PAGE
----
Recent evidence however has determined that the consumption of acceptable levels of both of these drugs at the same time can and has lead to serious kidney disease in otherwise healthy people. The effect was of greater probability in older adults (who often have reduced kidney function), males, blacks and Hispanics (over white patients), and those with conditions that can typically reduce kidney function like diabetes, high blood pressure and obesity. This news can come as a shock to those in the medical community who automatically look toward the liver as the weakest link in the metabolism chain for these two drugs. In fact I regularly tell patients to avoid acetaminophen in “hangover” situations as there have been documented cases of liver damage when the two have been taken together. It turns out, that life threatening kidney damage can occur even in the absence of liver disease when they are combined.
The recognized risk is that there is a two-fold increase in kidney dysfunction when these two drugs are combined even at acceptable doses. Keep in mind that many combination products in the over the counter section of the pharmacy contain acetaminophen, including cough and cold and sleep products. There is an increased danger when these medications are consumed and not reported to your pharmacist at the time you are purchasing them. You may be taking acetaminophen already in a prescription product that is combined with an over the counter medication containing the same ingredient. Some patients may also metabolize acetaminophen at a significantly slower rate than others, magnifying the problem. Changing your pain reliever to an anti-inflammatory (NSAID) like ibuprofen or ASA may be no better after alcohol consumption as the increase in inflammation in the lining of the GI tract can result in a serious GI bleed. Using codeine for pain relief is never recommended with alcohol on board.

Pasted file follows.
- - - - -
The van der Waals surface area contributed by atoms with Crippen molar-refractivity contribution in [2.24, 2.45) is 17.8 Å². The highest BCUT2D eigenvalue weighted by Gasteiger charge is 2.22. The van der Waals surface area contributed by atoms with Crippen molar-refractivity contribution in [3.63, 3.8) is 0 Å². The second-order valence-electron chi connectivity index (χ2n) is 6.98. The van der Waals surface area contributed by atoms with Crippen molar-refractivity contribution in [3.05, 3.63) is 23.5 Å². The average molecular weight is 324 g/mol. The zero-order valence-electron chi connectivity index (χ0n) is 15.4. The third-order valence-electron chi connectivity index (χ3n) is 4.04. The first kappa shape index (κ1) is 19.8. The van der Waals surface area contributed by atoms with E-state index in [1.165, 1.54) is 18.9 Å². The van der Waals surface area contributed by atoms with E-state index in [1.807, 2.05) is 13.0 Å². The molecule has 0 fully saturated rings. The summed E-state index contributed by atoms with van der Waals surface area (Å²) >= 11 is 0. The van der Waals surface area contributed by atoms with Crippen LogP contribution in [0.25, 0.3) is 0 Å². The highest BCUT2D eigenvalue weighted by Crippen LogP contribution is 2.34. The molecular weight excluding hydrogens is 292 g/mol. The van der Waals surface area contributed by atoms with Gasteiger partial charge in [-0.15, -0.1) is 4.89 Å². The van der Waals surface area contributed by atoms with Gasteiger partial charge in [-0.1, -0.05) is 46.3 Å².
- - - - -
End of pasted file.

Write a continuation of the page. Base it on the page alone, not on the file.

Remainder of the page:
The take away message here is if you are someone that is taking acetaminophen (or an NSAID or codeine) for pain, you are better off avoiding alcohol consumption even in light amounts. If you are someone with chronic or acute pain to the degree that one of these medications is needed, remember that the adverse effects can be quite sudden rather than gradual, and the use of lower dosages as recommended.